- Extensive use of encryption from the agent browser for data that’s in transit and stored. Your agents should use secure, encrypted browser sessions that support TLS1.2 for session lockdown and DTLS-SRTP for calls delivered into agent browsers. Data in-transit and at rest should be encrypted as well, including all member interactions, credit card or personally identifiable information. Encrypt and store call detail record data, as well as recordings on choice of shared or dedicated storage drives.
- Strong infrastructure security. You should expect your CCaaS provider to continuously monitor the perimeter with state-of-the-art firewalls and intrusion protection/intrusion detection devices. They should protect server clusters with anti-virus scans for vulnerabilities. If any are detected, they should be remediated as severity level dictates. They should also conduct regular, independent external penetration testing to proactively identify security weaknesses.
- Detailed logs and audit trails. Your cloud contact provider should continuously log all changes by time, date and user, and provide audit trails to know who made what change to what application, so you can quickly and inexpensively prove compliance.
- Up-to-date compliance certifications. Your cloud contact center should comply with major regulatory and standards bodies including ISO 22301 for business continuity, ISO 27701 for privacy, PCI DSS v3.2.1 Level 1 Service Provider for secure payments, as well as Cyber Essentials Plus and SOC 2 Type 2 for cloud security.
- Strict backup and disaster recovery processes. You should ensure that your cloud contact center makes differential backups every five minutes and full backups every 30 days, plus stores them for resilience. Furthermore, they should use backup/DR services from a well-known vendor and test them according to policy.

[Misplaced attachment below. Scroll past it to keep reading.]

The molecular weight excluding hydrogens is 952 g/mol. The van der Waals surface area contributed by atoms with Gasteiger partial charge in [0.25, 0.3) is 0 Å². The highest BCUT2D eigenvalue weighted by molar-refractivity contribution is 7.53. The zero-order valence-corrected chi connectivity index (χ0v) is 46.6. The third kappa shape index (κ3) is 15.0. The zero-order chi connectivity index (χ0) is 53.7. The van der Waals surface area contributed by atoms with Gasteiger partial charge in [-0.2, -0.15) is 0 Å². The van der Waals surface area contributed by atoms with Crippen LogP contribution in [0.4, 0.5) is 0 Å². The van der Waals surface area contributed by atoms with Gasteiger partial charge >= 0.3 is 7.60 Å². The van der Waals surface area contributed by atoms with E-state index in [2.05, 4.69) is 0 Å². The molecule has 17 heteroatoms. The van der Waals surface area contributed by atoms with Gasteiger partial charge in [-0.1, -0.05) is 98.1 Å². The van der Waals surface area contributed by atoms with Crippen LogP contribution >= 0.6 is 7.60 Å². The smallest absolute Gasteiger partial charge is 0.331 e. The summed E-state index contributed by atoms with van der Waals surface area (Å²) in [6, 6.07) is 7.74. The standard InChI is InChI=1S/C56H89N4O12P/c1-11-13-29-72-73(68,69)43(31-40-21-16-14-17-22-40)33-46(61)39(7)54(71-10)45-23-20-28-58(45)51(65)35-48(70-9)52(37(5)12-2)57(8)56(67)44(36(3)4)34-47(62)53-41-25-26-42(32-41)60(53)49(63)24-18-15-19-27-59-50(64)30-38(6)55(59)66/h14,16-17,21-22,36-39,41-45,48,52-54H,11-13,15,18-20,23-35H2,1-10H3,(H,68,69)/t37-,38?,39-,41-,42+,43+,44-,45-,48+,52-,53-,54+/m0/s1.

- Contact center services built on private cloud infrastructure. You should make sure your CCaaS solution is not hosted on third-party infrastructure like AWS because it puts yet another company between you and your members’ security and performance. Why? complete control belongs to the third party—not you.
Trust Your Security to a CCaaS Built on its Own Infrastructure
If you follow these 15 security essentials, both your members and your credit union will thrive. But especially go with a CCaaS that hosts on its own private infrastructure in its own data centers around the world. When you do so, you will be assured of higher performance, but you can also speak directly to the team that helps provide your members with a secure, high-quality member experience.
Andrew Casson is a longtime network engineer and telecommunications and contact center architect. He’s currently a VP for CUESolutions provider Content Guru, Campbell, California, maker of the highly-acclaimed storm®, an all-in-one contact center-as-a-service solution with industry-leading functionality, performance, reliability and flexibility.